A new study funded by the Global Organization for EPA ad DHA omega-3s (GOED) examines potential fish oil oxidation following earlier findings that raised toxicity concerns, Nutra Ingredients reported on 2 November.

Published in Foods, the new study was carried out in response to a 2016 paper published in the American Journal of Physiology that used a highly rancid oil from the livers of hoki, a cod-like fish that is also known as blue grenadier or blue hake.

The species is the basis of a commercial fishery in New Zealand.

The 2016 study had found that when the oil was fed to pregnant rats, it had caused them to abort their unborn pups, Nutra Ingredients reported.

At the time, the study had been criticised for using a test material that did not represent any oil available on the market sold as a dietary ingredient.

The test material had been prepared by bubbling oxygen through the hoki liver oil for 30 days under fluorescent lights at room temperature.

In addition, the researchers had used oil that contained no antioxidants to prevent spoilage, which is a standard manufacturing practice in the dietary supplement industry.

Authors of the new study included Gerard Bannenberg, director of compliance and scientific outreach for GOED and Adam Ismail of KD Pharma, who is the former executive director of GOED. Experts from the University of California Davis, the University of Montpellier, in France, and the Université Catholique de Louvain, in Brussels, were also involved.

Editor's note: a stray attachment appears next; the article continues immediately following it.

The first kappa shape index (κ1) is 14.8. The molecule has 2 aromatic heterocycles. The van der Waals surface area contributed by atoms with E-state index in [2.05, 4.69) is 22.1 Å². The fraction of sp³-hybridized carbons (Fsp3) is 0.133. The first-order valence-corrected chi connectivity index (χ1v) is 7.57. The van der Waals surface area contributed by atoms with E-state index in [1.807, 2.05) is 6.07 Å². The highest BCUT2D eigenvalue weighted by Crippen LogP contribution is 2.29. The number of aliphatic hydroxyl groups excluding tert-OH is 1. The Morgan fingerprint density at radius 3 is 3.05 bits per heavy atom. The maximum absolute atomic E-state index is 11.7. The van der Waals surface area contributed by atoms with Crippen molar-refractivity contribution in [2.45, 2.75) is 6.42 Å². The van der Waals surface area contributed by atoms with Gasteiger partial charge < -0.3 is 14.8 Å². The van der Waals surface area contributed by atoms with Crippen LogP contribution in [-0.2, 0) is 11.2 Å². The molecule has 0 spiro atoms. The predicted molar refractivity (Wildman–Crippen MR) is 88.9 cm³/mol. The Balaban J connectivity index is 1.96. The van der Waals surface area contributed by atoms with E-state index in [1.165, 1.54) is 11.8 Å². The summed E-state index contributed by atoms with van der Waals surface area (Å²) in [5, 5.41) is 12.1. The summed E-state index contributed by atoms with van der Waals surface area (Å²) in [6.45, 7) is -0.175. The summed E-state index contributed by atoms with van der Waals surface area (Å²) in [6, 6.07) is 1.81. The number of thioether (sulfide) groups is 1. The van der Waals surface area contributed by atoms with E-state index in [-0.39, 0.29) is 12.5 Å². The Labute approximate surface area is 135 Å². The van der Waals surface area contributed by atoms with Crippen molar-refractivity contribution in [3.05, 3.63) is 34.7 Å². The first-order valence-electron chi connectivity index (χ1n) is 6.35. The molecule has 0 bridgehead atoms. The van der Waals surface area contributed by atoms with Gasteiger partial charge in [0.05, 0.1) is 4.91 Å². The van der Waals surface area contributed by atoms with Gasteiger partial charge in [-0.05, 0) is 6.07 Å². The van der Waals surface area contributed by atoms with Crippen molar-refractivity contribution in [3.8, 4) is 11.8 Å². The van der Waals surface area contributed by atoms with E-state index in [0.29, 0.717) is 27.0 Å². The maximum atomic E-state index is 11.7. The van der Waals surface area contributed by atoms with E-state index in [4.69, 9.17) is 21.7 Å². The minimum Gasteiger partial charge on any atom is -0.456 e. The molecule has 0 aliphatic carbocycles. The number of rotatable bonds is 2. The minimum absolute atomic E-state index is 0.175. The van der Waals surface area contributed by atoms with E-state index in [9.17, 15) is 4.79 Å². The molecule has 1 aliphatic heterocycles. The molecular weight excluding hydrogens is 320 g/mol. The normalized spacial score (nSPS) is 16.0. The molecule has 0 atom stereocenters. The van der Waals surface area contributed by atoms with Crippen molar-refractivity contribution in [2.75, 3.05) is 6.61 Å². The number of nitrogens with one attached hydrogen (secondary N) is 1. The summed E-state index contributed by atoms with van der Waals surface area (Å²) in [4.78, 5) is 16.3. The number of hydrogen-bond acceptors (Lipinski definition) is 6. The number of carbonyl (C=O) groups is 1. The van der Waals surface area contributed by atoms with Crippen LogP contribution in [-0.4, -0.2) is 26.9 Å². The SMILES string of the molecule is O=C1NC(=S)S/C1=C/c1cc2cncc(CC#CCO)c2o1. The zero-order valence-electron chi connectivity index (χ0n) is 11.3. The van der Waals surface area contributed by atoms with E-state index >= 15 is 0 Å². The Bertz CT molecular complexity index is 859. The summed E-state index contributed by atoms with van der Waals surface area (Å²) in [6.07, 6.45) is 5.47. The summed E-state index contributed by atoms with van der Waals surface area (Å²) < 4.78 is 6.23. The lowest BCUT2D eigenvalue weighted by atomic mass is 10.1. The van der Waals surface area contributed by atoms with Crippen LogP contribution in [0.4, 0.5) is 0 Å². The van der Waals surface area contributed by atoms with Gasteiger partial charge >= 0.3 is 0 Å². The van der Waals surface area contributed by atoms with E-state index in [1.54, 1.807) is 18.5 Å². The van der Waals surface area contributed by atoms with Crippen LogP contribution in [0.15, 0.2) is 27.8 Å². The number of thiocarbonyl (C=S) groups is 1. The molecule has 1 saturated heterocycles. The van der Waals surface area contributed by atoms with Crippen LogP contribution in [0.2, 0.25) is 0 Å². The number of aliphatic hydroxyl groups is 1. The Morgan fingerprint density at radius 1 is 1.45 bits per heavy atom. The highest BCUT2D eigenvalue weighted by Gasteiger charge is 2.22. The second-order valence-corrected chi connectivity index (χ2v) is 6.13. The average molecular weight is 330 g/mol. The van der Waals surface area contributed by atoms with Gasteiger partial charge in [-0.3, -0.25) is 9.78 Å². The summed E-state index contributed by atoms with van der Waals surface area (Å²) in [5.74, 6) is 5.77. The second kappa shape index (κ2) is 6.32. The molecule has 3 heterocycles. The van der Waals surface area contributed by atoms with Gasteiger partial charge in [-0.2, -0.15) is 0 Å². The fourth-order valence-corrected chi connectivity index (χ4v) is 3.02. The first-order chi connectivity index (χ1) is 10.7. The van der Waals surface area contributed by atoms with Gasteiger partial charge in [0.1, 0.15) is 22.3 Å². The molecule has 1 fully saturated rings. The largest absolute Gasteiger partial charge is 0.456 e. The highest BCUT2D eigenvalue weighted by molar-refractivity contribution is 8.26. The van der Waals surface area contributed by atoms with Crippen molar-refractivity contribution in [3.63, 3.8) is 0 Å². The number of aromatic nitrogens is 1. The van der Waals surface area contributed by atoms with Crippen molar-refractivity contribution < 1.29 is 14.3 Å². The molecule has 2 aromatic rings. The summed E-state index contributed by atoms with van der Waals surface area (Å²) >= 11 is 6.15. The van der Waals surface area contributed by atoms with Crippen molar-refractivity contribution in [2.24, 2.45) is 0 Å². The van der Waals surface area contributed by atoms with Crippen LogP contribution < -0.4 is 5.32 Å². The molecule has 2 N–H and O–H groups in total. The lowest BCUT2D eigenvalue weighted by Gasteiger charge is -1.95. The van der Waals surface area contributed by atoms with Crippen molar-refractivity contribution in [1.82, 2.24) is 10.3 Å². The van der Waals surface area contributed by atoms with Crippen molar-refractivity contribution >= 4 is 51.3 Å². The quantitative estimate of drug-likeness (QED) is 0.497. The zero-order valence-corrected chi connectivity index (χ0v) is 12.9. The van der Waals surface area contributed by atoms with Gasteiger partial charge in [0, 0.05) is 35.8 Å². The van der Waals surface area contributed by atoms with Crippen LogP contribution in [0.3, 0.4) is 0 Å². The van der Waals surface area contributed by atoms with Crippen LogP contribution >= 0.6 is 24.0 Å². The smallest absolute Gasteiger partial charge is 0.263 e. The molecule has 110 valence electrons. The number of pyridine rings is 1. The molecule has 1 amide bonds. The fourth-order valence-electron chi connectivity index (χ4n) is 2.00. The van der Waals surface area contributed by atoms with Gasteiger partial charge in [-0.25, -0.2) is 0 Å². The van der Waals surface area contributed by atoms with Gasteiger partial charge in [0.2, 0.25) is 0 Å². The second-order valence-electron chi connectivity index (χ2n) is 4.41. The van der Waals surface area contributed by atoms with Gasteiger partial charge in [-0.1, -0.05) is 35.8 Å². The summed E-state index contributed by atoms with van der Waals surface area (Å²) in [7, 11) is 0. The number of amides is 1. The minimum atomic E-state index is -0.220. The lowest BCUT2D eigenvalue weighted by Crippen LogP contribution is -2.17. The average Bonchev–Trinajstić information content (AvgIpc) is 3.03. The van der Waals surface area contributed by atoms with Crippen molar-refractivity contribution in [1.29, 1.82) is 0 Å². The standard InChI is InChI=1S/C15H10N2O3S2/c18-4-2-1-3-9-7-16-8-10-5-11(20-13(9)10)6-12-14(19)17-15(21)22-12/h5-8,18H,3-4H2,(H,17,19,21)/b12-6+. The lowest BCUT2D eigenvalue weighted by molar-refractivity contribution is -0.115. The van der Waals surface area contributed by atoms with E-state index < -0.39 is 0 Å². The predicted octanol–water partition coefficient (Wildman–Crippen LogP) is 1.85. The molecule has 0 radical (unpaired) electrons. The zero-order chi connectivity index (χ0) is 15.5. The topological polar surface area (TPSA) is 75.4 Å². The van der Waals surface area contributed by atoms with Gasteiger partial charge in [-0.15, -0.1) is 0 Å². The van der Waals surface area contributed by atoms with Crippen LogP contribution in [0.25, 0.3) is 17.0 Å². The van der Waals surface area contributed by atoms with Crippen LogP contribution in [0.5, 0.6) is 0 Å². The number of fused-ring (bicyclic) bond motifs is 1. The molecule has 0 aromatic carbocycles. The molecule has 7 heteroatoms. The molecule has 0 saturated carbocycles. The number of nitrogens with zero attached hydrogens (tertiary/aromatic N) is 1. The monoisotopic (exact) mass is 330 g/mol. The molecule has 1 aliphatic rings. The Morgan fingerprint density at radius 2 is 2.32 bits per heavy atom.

The aim of the GOED study was to compare the process of oxidation between a hoki liver oil and an anchovy oil, which represents the majority of fish oil omega-3s products on the market.

For both oils, the researchers strove to replicate the extreme oxidation conditions of the 2016 study.

The authors said that the use of a different type of oxidation condition, along with the inclusion of a more commonly used and antioxidant-stabilised refined anchovy oil, had demonstrated that different oils contained and developed distinct patterns of oxidation products and that the presence of added antioxidants markedly delayed oxidation.

“It is important to emphasise that under production and retail conditions, fish oils and other EPA/DHA omega-3 products would never be exposed to the harshness of the employed experimental oxidation conditions in this study,” the authors said.

In the earlier study, very high doses had been given to pregnant rats which, when scaled to human adults, would consist of a daily dose of 45ml of fish oil, Bannenberg told Nutra Ingredients.

“That is at roughly 10 to 100 times what a person would take in the form of a dietary supplement,” he said.

Many studies of fish oils available in the USA, the UK, Australia and elsewhere had shown that these oils had generally shown good quality from an oxidation perspective, he added.

“While taking such oils to an extreme oxidation condition in the laboratory might raise some valid questions for further research, it does not raise any sort of alarm for consumers,” he said.

“The risk that consumers might buy a dietary supplement containing a rancid oil, if that means a severely oxidised product, is very small if not absent.”